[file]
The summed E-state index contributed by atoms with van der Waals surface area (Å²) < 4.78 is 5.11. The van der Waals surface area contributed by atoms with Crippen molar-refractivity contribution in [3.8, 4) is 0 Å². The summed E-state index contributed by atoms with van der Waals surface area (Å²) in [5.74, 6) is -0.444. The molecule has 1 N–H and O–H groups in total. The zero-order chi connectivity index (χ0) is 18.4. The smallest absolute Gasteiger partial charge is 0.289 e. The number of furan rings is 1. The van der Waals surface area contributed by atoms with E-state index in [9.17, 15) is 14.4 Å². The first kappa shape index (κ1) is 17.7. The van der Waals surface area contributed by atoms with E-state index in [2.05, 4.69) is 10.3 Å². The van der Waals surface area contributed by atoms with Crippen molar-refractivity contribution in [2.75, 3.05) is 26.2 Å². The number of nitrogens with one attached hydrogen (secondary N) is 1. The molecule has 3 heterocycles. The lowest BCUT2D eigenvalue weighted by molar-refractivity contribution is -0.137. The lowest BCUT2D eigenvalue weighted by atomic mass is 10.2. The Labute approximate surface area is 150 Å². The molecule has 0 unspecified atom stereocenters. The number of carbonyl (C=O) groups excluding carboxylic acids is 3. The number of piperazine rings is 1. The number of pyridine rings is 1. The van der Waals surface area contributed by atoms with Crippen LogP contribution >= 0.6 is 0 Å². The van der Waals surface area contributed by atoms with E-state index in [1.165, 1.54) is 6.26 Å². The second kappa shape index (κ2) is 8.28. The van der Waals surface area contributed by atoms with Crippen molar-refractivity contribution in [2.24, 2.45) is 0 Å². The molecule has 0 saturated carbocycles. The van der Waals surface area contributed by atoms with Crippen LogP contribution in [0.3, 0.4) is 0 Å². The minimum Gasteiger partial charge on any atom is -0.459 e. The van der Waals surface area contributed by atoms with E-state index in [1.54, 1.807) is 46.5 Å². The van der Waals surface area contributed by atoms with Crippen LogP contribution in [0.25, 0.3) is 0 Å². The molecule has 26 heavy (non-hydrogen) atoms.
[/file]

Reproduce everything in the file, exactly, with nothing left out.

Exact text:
The summed E-state index contributed by atoms with van der Waals surface area (Å²) < 4.78 is 5.11. The van der Waals surface area contributed by atoms with Crippen molar-refractivity contribution in [3.8, 4) is 0 Å². The summed E-state index contributed by atoms with van der Waals surface area (Å²) in [5.74, 6) is -0.444. The molecule has 1 N–H and O–H groups in total. The zero-order chi connectivity index (χ0) is 18.4. The smallest absolute Gasteiger partial charge is 0.289 e. The number of furan rings is 1. The van der Waals surface area contributed by atoms with E-state index in [9.17, 15) is 14.4 Å². The first kappa shape index (κ1) is 17.7. The van der Waals surface area contributed by atoms with E-state index in [2.05, 4.69) is 10.3 Å². The van der Waals surface area contributed by atoms with Crippen molar-refractivity contribution in [2.75, 3.05) is 26.2 Å². The number of nitrogens with one attached hydrogen (secondary N) is 1. The molecule has 3 heterocycles. The lowest BCUT2D eigenvalue weighted by molar-refractivity contribution is -0.137. The lowest BCUT2D eigenvalue weighted by atomic mass is 10.2. The Labute approximate surface area is 150 Å². The molecule has 0 unspecified atom stereocenters. The number of carbonyl (C=O) groups excluding carboxylic acids is 3. The number of piperazine rings is 1. The number of pyridine rings is 1. The van der Waals surface area contributed by atoms with Crippen LogP contribution >= 0.6 is 0 Å². The van der Waals surface area contributed by atoms with E-state index in [1.165, 1.54) is 6.26 Å². The second kappa shape index (κ2) is 8.28. The van der Waals surface area contributed by atoms with Crippen molar-refractivity contribution in [2.24, 2.45) is 0 Å². The molecule has 0 saturated carbocycles. The van der Waals surface area contributed by atoms with Crippen LogP contribution in [0.3, 0.4) is 0 Å². The minimum Gasteiger partial charge on any atom is -0.459 e. The van der Waals surface area contributed by atoms with E-state index in [1.54, 1.807) is 46.5 Å². The van der Waals surface area contributed by atoms with Crippen LogP contribution in [0.25, 0.3) is 0 Å². The molecule has 26 heavy (non-hydrogen) atoms.